From fashion to fetish: How Vogue’s Kirstie Clements is redefining femininity.

Video by MWN

Femininity is an interesting word. To some it conjures images of floaty dresses, floral fragrances and long hair, while others view it as being comfortable with who they are and not trying to conform to anyone else’s ideal.

Kirstie Clements firmly believes in the latter. She was the editor-in-chief of Vogue Australia for 13 years, clocking up 25 years with elite publisher Conde Nast in her tenure, so it’s safe to say she knows what women want from fashion.

But what about sex?

That’s where her latest venture comes in.

“Lisa and I used to work together at Vogue when I was the editor and she worked in the advertising department. We kept in contact over the years and when Lisa started her business, she asked me to come and have a look. She showed me the whole idea and I thought it was great,” Kirstie told Mamamia.

The business she speaks of is Porte Á Vie, an online destination and curated collection of lingerie and intimate accessories. Lisa Hili founded the business three years ago.

Lisa Hili and Kirstie Clements
Lisa Hili and Kirstie Clements. Image: Cosmo Australia.

“Lisa really believed in the business and needed take it to the next level. She asked if I wanted to get involved as a consultant or if I wanted to be on the board. Basically we were throwing ideas around.


“When I took a good look at business I realised just how clever it was. It was obvious it had legs if it had some capital behind it so we decided yeah, let’s do it. Let's go all in. That was about a year ago.”

With Kirstie on board the duo was determined to make a safe and inclusive space for women to explore a side of themselves that was possibly closed off, or that they wanted to open wider. The brief? To cater for every woman.

“Female sexuality has had a huge shift with the whole 50 Shades Of Grey effect,” Lisa told Mamamia.

“At the same time there was also a shift in sex toys - things like the technology and the intricate design behind them.”

“One of the biggest things I identified was that there just wasn't an adequate retail infrastructure for the kind of products we are now seeing. There’s all these beautiful brands that are headed up by really clever women, but they didn't really have anywhere to be sold,” Lisa said.

”They were all being sold in the same kind of seedy sex shops - which is fine, there's definitely a place for them - but we wanted to create an environment which was very comfortable for women and we have always had an underlying ethos whereby women should feel empowered on our website.”

Both Lisa and Kirstie felt it was important to put the power in women's hands.

“It’s all about their pleasure and them being in control. Things like selling collars, we stay right away from that, because if she’s tied up that’s because she wants to be tied up,” Lisa said.

Premium packaging is just part of the service
Premium packaging is just part of the service. Image: supplied.

“One of the things we wanted to do was make sure the size offering was as accessible as possible. Kirsite has really helped our offering less ageist and less sizeist. We have an all-size offering - we don't call it plus-size, we call it all-size.”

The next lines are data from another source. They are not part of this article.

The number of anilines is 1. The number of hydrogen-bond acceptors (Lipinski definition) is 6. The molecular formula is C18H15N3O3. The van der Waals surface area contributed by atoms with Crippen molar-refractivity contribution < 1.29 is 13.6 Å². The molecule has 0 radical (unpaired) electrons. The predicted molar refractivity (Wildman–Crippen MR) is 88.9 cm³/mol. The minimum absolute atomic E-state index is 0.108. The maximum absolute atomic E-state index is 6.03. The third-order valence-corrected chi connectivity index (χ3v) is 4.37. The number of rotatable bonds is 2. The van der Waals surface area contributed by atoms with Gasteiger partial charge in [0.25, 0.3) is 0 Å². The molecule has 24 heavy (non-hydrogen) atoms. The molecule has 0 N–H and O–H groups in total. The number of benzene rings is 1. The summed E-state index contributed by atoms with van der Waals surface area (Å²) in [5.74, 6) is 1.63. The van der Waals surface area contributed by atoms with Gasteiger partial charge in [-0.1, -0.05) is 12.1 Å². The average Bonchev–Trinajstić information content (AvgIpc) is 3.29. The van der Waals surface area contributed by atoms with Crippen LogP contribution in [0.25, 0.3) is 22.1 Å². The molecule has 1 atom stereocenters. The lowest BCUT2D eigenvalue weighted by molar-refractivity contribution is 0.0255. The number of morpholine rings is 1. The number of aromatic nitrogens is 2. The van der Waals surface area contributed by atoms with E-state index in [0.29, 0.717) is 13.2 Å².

Beyond size, Porte Á Vie also aims to cater to women at every life stage.

“We like to think of our customer as somebody who starts on a journey with us. She might be looking at getting her first bralette that’s quite accessible, or maybe a knicker set. Then she might be looking for a toy that is entry level,” Lisa said.

He likes her cheeky side. #cheekysuspenders #onlinenow

A post shared by Porte-à-Vie (@porteavie) on

“We offer a bridal collection and cater for the wedding night and honeymoon."

"We also cater for the maternity phase in women's lives. We've got a really beautiful maternity range because it was something that I was super frustrated with when I was having my baby. I was trying to find something nice, not even sexy, but just a pretty maternity set.”

“We also focus on those in a relationship - we call it the Seven Year Itch - but sometimes it happens and bit sooner, or even later."

"And then we explore life stages right through to when you're getting older and your body is changing, catering for the later stage in life for those who might want to reconnect with your partner, like perhaps when the kids have left home. We've also got mastectomy bras,” Lisa said.


As for what's next, Kirstie is keen to use her editing skills from her magazine days to make Porte Á Vie an inspiring destination not only for customers, but also creatives.

“Brands have become their own media. It’s the same as the magazine world where a reader would enter your environment and believe in your environment, now brands are creating that for themselves,” Kirstie said.

“I am still well and truly of the belief that creativity is really important, so we are going to launch a digital magazine very shortly."

"I want this to be a creative space for people to contribute and play so that we are offering something extra to our customer than just a toy or knickers. We want to offer her a really lovely space and for her to feel like she's welcome in that space. She's a friend.”

A sex column has gone viral after a guy asked for advice as to why his girlfriend was masturbating AFTER sex, that’s why it is time to talk about men and orgasms…..

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